First versions of the new Land Rover Defender 90 short-wheelbase (SWB) will hit Australian driveways during October, just a few months after first iterations of the longer 110 lob in August.
The first batch of Defender 90s will comprise 100 cars, all in a specification called P400 First Edition, painted Pangea Green with a Fuji White contrasting roof for maximum retro appeal.
The P400 moniker denotes the installment of an 'Ingenium' inline-six petrol engine, outputting 294kW and 550Nm, giving the Defender 90 First Edition a 0-100km/h time of just six seconds. This ain’t your tweedy Grandpa’s old axe.
JLR claims the 90’s shorter wheelbase and smaller overhangs make it “the most capable Land Rover ever made”, even better off the beaten path than the 110 or the comparatively primitive predecessor.
Inside, thanks to a nifty front-centre jump seat, the Defender 90 has room for six people “in a body shorter than many compact family cars”.
While pricing for the First Edition 90 hasn’t been revealed, based on the $102,500 (before on-road costs) price point for the 110 First Edition model we would expect a just-under-$100k starting point might be worth speculating upon.
Expect the 90 First Edition to get features including premium LED headlights, 20-inch wheels in A/T tyres, metal tread-plates, leather-and-textile seats, a heated steering wheel, 10-inch infotainment screen, 400Q Meridian sound system, a 360-degree parking camera, the full list of driver-assistance active safety features, electronic air suspension, and Terrain Response.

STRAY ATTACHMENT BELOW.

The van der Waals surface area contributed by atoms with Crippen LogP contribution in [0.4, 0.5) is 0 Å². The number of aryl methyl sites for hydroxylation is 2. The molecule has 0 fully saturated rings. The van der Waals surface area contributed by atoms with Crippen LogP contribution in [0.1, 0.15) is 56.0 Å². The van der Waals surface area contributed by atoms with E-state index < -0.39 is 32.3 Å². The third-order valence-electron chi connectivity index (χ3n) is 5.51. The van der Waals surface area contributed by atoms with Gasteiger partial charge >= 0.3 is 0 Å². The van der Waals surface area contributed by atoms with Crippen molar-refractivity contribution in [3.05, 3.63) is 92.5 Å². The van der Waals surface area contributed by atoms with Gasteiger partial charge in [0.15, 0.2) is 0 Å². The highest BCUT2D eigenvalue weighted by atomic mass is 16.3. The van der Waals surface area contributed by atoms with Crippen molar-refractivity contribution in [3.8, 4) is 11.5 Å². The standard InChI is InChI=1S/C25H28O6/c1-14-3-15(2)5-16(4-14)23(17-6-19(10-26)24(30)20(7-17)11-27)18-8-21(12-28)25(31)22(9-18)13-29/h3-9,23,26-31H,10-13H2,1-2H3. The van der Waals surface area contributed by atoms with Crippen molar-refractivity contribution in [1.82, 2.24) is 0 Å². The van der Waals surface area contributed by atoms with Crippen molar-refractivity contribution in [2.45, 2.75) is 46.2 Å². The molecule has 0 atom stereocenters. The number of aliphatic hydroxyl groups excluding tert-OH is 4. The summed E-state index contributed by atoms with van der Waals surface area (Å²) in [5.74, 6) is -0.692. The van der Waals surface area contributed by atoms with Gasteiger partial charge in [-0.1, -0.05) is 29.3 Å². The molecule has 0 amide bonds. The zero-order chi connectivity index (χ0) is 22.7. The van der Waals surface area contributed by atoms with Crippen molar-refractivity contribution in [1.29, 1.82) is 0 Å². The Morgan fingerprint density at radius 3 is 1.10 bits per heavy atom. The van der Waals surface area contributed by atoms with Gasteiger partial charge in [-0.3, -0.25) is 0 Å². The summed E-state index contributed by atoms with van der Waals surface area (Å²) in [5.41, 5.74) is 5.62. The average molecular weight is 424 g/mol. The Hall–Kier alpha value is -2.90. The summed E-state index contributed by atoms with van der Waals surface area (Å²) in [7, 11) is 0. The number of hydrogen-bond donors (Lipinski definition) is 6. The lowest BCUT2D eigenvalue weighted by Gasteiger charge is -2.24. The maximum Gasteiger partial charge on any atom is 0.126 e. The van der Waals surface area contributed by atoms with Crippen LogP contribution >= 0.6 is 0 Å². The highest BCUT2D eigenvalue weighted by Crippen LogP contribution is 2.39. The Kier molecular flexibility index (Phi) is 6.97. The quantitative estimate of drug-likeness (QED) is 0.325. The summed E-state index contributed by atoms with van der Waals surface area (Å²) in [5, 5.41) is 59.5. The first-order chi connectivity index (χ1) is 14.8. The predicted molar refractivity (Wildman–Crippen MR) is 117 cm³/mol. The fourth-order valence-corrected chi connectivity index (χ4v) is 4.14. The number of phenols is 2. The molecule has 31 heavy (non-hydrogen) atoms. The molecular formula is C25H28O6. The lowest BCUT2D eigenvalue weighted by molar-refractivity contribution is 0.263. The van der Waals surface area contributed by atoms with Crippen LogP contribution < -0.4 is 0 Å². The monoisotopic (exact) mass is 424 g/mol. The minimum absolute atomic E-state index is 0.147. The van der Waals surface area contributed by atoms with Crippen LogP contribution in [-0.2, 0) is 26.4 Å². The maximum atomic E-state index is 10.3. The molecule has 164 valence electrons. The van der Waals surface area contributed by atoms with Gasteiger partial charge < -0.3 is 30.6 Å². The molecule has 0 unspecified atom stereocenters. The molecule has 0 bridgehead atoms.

Meanwhile other versions of the Defender 90 are slated to go on sale from December as MY21-delivered models, and you can expect a similar breadth of variants as in the 110, kicking off with the eponymous 90 Defender, climbing to the 90 S, 90 SE, and 90 X. We understand the HSE may not be offered on the 90.
We’d bank on the 90 models being a few grand cheaper than the 110s, which are priced between $69,990 to $75,900 (depending on engine) for the base model, $83,800 to $95,700 for the S, $91,300 and $103,100 for the SE, and $137,100 for the X. All before on-road costs.
Based on a configurator page we've seen, the base Defender 90 looks likely to have the D240 177kW/430Nm diesel engine (not the 147kW used in the base 110), comparing it to the $75,900 Defender 110 D240 model. This indicates the 90’s starting price will be about $72k-$73k.
In terms of spec, we can work off this as a guide.
Base D240 90s should have as standard LED headlights, steel wheels, off-road tyres, powered fabric seats, a 10-inch touchscreen with phone mirroring and navigation, a 180W audio system, 3D surround camera, Wade Sensing, AEB, lane-keeping assist, traffic sign recognition, AWD, coil springs, a two-speed transfer box, and Terrain Response software.
The mid-range 90 S with D240 or (221kW/400Nm petrol) P300 engines should add Auto High Beam Assist, 19-inch alloy wheels, a leather steering wheel and gear shifter centre console, leather and textile seats, and uprated Interactive Driver Display infotainment.
The next-rung 90 SE with the (294kW/550Nm petrol) P400 engine should add keyless access, 20-inch alloy wheels, a digital rear-view mirror, electric steering column, blind-spot monitor, and 400W Meridian sound system.
Expect the 90 X range-topper P400 to add a contrasting roof with panoramic glass, orange brake calipers, Matrix LED headlights, dark grey 20s, Windsor leather with seat heating and cooling, 700W audio system, head-up display, Terrain Response 2, and air suspension.
JLR Australia claims that its local site has experienced “extraordinary levels of traffic” wanting to check out the Defender, with more than 50 per cent of total site visits being for this reborn icon.
“Customer expressions of interest are the highest recorded for any new model Land Rover launched locally,” its local arm claims.